Last major update issued on August 16, 2010 at 04:15 UTC.
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The geomagnetic field was quiet on August 15. Solar wind speed ranged between 351 and 416 km/s.
Solar flux measured at 20h UTC on 2.8 GHz was 85.6. The planetary A index was 5 (STAR Ap - based on the mean of three hour interval ap indices: 5.4). Three hour interval K indices: 22011112 (planetary), 22021122 (Boulder).
The background x-ray flux is at the class B1 level.
At midnight UTC the visible solar disk had 5 spotted regions.
Region 11093 decayed further and is rotating over the northwest limb.
Region 11097 was mostly unchanged and continues to display a few tiny spots.
Region 11098 reemerged with a couple of spots.
Region 11099 still has many fairly small spots. C flares are possible, as is a minor M class flare. Flare: C5.4 at 18:30 UTC.
Spotted regions with no NOAA/SWPC number:
[S802] This region rotated into view at the southeast limb. Location at midnight: S26E80
August 13 and 15: No obviously Earth directed CMEs were seen in LASCO or STEREO
August 14: A fast, partial halo CME was observed after a C4.4 event in region 11099. The flank of this CME could influence Earth late on August 16 or on August 17.
Coronal hole history (since late October 2002)
Compare today's report to the situation one solar rotation ago: 28 days ago 27 days ago 26 days ago
No obvious coronal holes are currently in or near Earth facing positions.
Image courtesy of SDO (NASA) and the AIA consortium. Annotations are my own. The darkest areas on the solar disk are likely coronal holes.
Long distance low and medium frequency (below 2 MHz) propagation along paths north of due west over high and upper middle latitudes is fair. Propagation on long distance northeast-southwest paths is poor.
The geomagnetic field is expected to be quiet on August 16. Quiet conditions are likely on August 16 and on August 17 until possible effects from a CME reach Earth. Should that happen a few unsettled and active intervals will be likely.
|Coronal holes (1)||Coronal mass ejections (2)||M and X class flares (3)|
1) Effects from a coronal hole could reach Earth
within the next 5 days. When the high speed stream has arrived the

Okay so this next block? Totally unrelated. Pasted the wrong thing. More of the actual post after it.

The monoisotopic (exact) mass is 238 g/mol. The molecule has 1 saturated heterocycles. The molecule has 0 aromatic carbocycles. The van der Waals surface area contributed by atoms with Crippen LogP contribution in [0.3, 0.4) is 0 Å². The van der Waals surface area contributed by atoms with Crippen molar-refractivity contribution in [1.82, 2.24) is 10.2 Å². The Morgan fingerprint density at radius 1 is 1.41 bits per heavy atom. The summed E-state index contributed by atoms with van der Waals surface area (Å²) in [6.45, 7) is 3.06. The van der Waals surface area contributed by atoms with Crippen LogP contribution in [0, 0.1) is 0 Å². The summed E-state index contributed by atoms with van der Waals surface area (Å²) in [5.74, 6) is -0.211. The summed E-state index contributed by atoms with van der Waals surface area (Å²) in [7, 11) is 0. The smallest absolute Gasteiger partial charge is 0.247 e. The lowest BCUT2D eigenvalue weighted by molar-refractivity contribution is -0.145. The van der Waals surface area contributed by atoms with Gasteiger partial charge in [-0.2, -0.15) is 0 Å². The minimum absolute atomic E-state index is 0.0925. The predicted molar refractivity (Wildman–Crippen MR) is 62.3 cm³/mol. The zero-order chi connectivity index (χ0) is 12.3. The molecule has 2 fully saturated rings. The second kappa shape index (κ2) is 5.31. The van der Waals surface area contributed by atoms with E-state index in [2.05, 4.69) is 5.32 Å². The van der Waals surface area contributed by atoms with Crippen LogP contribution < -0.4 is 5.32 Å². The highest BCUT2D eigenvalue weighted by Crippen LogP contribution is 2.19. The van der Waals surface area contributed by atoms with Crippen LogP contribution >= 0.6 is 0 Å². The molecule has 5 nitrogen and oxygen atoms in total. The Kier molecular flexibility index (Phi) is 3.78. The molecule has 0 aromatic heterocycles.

color changes to green.
2) Effects from a CME are likely to be observed at Earth within 96 hours.
3) There is a possibility of either M or X class flares within the next 48 hours.
Green: 0-20% probability, Yellow: 20-60% probability, Red: 60-100% probability.
Compare to the previous day's image
Data for all numbered solar regions according to the Solar Region Summary provided by NOAA/SWPC. Comments are my own, as is the STAR spot count (spots observed at or inside a few hours before midnight) and data for regions not numbered by SWPC or where SWPC has observed no spots. SWPC active region numbers in the table below and in the active region map above are the historic SWPC/USAF numbers.
|Active region||Date numbered||Spot count||Location at midnight||Area||Classification||SDO (NASA) / AIA 4500
|Total spot count:||13||29|
|Month||Average measured solar flux||International sunspot number (SIDC)||Smoothed sunspot number||Average ap
cycle 23 sunspot max.
|2008.07||65.7 (SF minimum)||0.5||2.8 (-0.4)|
|2009.07||68.2||3.2||3.6 (+0.9)||5.49 / 4.55|
|2009.08||67.3||0.0||4.8 (+1.2)||5.70 / 4.89|
|2009.09||70.5||4.3||6.2 (+1.4)||3.88 / 3.61|
|2009.10||72.6||4.8||7.1 (+0.9)||3.66 / 3.56|
|2009.11||73.6||4.1||7.6 (+0.5)||2.45 / 2.63|
|2009.12||76.7||10.8||8.3 (+0.7)||1.41 / 1.92|
|2010.01||81.1||13.2||9.3 (+1.0)||2.93 / 3.07|
|2010.02||84.7||18.8||(10.6 predicted, +1.3)||4.15 / 4.61|
|2010.03||83.4||15.4||(12.3 predicted, +1.7)||4.58 / 4.65|
|2010.04||75.9||7.9||(13.9 predicted, +1.6)||10.22 / 10.24|
|2010.05||73.8||8.8||(15.3 predicted, +1.4)||9.18 / 8.15|
|2010.06||72.5||13.5||(16.7 predicted, +1.4)||8.17 / 6.85|
|2010.07||79.8||16.1||(18.3 predicted, +1.6)||6.31|
|2010.08||82.7 (1)||19.5 (2A) / 40.4 (2B)||(19.5 predicted, +1.2)||(9.44)|
1) Running average based on the
daily 20:00 UTC observed solar flux
value at 2800 MHz.
2A) Current impact on the monthly sunspot number based on the Boulder (NOAA/SWPC) sunspot number (accumulated daily sunspots / month days). The official international sunspot number is typically 30-50% lower. 2B) Month average to date.
3) Running average based on the daily SWPC ap indices. Values in red are based on the official NGDC ap indices.
This report has been prepared by Jan Alvestad. It is based on analysis of data from whatever sources are available at the time the report is prepared. All time references are to the UTC day. Comments and suggestions are always welcome.